July 06, 2008
Bring Us Your Poor, Your Tired, Etc., Unless They're Iraqi Refugees
The U.S. is currently patting itself on the back for admitting a whopping 6,480 Iraqi refugees to the U.S. since the start of U.S. Refugee Admissions Program, designed in response to the special needs of Iraqi refugees. While the admission of 4,872 Iraqi refugees to the U.S. this fiscal year is certainly an improvement over last year's total of 1,608, it's only a fraction of the 27,940 specially vetted referrals from UNHCR, let alone of the more than 4 million internally and externally displaced Iraqis.
What's the holdup in admitting Iraqi refugees? Well, in addition to the need to conduct individual interviews and determinations of whether applicants qualify for refugee status, which has always done for anyone applying for refugee status in the U.S., there have apparently been special difficulties with this group in determining whether they are a risk for that favorite scapegoat of insanely bureaucratic, complex, and ineffectual immigration programs, TERRORISM:
America's tradition of welcoming international refugees and responding to humanitarian emergencies is unrivaled. Yet we also must be mindful of the security risks associated with admitting refugees from war-torn countries – especially countries infiltrated by large numbers of terrorists. These enhanced screening procedures will help to ensure the continued security of our homeland while upholding this great tradition.
Why national security wasn't such a huge issue when the U.S. was admitting 70,000 Soviet refugees a year (many of them highly educated) during the Cold War, a period when the Soviet Union was ostensibly hell-bent on nuclear annihilation of the U.S., remains a mystery. And why the U.S. can't seem to get its bureaucratic act together to admit even the pitiful few thousands Iraqis the Administration have committed to admit, when there is precedent for admitting much larger numbers in a much shorter period of time, continues to mystify me. What happened to "you break it, you bought it"?
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They're not huddled, so they don't qualify.
Posted by: matthew hogan at July 7, 2008 01:39 PM
Funny, that's exactly what one State Dept. official (I think - don't have my sources in front of me right now) said was one of the difficulties in dealing with this population - for the most part they aren't in refugee camps, so it's harder to count them and keep tabs on them.
Posted by: Eva Luna at July 7, 2008 01:49 PM
I think the first question America should answer is what happens to those who have suffered harm directly because of the American invasion (those responsible might suggest intervention?) of Iraq and Afghanistan - not only those bombed and wounded, but also translators and informers, those working for the 'sons of Iraq' and 'Awakenings' movements, such as Abu Risha and others who've ended up in Syria and Jordan...
that America can use and throw away such people, especially tribal leaders with a grievance, charisma and organizing ability, might be recognized by DHS officials as a clearer link to future terrorism than bringing such individuals to America. foresight and (applied) intelligence have not been hallmarks of the DHS, as I'm given to understand, since they (the CIA and DIA) supported Hekmatyar and other radicals in Afghanistan in the 80s and 90s, and not Ahmed Massoud or Rabbani of the Northern Alliance...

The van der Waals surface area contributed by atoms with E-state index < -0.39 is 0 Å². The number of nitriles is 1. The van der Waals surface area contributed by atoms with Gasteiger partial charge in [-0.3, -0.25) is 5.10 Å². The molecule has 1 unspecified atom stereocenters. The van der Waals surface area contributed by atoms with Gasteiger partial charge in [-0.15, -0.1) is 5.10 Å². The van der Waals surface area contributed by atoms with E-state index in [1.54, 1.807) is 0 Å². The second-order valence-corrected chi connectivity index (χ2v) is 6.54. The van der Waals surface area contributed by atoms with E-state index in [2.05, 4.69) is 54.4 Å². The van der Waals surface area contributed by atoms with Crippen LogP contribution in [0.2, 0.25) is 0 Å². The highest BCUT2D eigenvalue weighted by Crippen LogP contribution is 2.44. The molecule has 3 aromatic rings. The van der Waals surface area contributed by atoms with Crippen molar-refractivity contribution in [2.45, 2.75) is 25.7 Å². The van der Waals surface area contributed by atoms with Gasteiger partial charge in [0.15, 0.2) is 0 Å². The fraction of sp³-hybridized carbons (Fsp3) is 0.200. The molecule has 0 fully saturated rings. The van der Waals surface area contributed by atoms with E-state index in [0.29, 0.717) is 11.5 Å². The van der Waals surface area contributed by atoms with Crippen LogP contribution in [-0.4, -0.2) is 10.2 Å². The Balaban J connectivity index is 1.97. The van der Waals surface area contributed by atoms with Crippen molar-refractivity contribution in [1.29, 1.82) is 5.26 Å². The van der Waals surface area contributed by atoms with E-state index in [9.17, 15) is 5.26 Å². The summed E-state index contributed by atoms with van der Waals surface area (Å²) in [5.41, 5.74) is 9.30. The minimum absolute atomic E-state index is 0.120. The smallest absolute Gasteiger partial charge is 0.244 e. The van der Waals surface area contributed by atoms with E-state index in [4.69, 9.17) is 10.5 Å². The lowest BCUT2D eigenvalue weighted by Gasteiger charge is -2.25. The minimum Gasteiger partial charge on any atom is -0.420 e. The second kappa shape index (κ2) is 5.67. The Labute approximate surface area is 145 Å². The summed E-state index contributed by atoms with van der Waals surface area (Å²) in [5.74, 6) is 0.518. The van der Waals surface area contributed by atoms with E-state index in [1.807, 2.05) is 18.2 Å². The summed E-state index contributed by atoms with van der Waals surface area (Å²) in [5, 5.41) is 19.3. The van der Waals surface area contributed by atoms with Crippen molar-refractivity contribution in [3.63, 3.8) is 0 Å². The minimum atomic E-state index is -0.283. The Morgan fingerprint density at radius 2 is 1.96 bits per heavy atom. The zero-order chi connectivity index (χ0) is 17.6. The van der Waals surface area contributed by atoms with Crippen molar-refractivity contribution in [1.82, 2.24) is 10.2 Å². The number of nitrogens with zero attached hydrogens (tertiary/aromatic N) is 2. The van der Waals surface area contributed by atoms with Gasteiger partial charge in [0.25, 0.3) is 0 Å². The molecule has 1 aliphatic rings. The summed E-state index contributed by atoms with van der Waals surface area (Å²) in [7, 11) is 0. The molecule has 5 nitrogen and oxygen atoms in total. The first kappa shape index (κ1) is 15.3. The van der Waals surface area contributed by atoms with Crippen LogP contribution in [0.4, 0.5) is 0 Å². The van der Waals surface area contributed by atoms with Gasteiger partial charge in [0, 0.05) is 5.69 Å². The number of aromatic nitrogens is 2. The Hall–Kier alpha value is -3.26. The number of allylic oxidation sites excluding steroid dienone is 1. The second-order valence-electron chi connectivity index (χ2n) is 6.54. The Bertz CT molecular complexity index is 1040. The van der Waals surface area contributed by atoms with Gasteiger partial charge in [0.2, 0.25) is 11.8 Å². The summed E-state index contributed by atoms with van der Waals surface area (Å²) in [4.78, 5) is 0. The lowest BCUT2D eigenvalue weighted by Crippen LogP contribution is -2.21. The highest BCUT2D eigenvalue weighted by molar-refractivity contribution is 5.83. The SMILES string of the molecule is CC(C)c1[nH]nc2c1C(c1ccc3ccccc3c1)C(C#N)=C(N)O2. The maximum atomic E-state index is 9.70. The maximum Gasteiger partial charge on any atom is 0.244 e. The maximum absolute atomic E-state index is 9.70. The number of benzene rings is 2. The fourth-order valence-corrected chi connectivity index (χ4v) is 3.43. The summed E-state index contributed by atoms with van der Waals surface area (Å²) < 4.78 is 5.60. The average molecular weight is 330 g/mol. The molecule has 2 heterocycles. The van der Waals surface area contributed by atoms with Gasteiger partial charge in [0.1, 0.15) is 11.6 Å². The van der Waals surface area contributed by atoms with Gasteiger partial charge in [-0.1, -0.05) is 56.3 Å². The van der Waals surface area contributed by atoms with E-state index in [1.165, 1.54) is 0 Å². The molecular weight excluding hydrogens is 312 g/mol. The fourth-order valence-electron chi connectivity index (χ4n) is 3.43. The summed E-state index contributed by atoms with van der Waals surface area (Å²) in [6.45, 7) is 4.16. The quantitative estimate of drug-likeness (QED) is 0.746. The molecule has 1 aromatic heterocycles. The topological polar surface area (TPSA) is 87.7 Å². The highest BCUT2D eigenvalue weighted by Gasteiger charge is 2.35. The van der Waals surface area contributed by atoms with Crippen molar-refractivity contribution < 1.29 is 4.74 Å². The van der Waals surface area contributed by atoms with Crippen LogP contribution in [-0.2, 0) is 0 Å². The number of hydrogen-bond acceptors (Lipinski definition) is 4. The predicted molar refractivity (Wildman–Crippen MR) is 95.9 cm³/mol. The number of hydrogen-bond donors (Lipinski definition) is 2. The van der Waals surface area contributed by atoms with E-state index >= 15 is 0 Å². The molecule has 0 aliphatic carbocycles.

Finally, as a Canadian and thus a citizen of the country implied by certain conservative (read xenophobic) Americans as being responsible for territorial threats to America (9/11 and ongoing infiltrations of terrorists) - I'd like to point out that it was the INS that sent student visas to Mohammad Atta and his associate at the Florida flight school *6 MONTHS AFTER 9/11* - not Canada or any of its officials. Maher Arar, as well, was tortured thanks to the questionable wisdom of American officials...
Posted by: dawud at July 8, 2008 02:30 PM
Some background allegation here.
"The former regime's wars with neighboring countries displaced around 1.2 million Iraqis over 40 years," he proceeded. "The displacement's second stage took place after 2003, due to the invasion," he explained.
"The explosion at the al-Askariya shrine in Samara on February 22, 2006, displaced around 240,000 families of different Iraqi components inside Iraq," he noted.
Posted by: matthew hogan at July 9, 2008 09:38 AM
dawud - by the way, there are some special U.S. immigration programs for Iraqis who have served for .S. forces as translators and interpreters, or have otherwise endangered their lives by working in support of U.S> forces. However, the numbers allocated and administration of these programs are likewise pitifully underwheling - the first program has an annual limit of 500 (!), and the second hasn't been implemented yet.
Posted by: Eva Luna at July 9, 2008 09:58 AM
Hot off the presses: details anounced to day for new Special Immigrant Visa program for up to 500 Iraqis a year who have worked for the U.S. government. To little, too late, even if they manage to actually process 5,000 people a year, but hey, t's at least a ittle bit better than nothing. And unlike most green card quota numbers, any quota allocations that aren't used up in the fiscal year for which they are allocated will be rolled over to the following fiscal year.
Posted by: Eva Luna at July 9, 2008 11:20 AM
something ate my link above; I think it's to here.
Posted by: matthew hogan at July 9, 2008 11:22 AM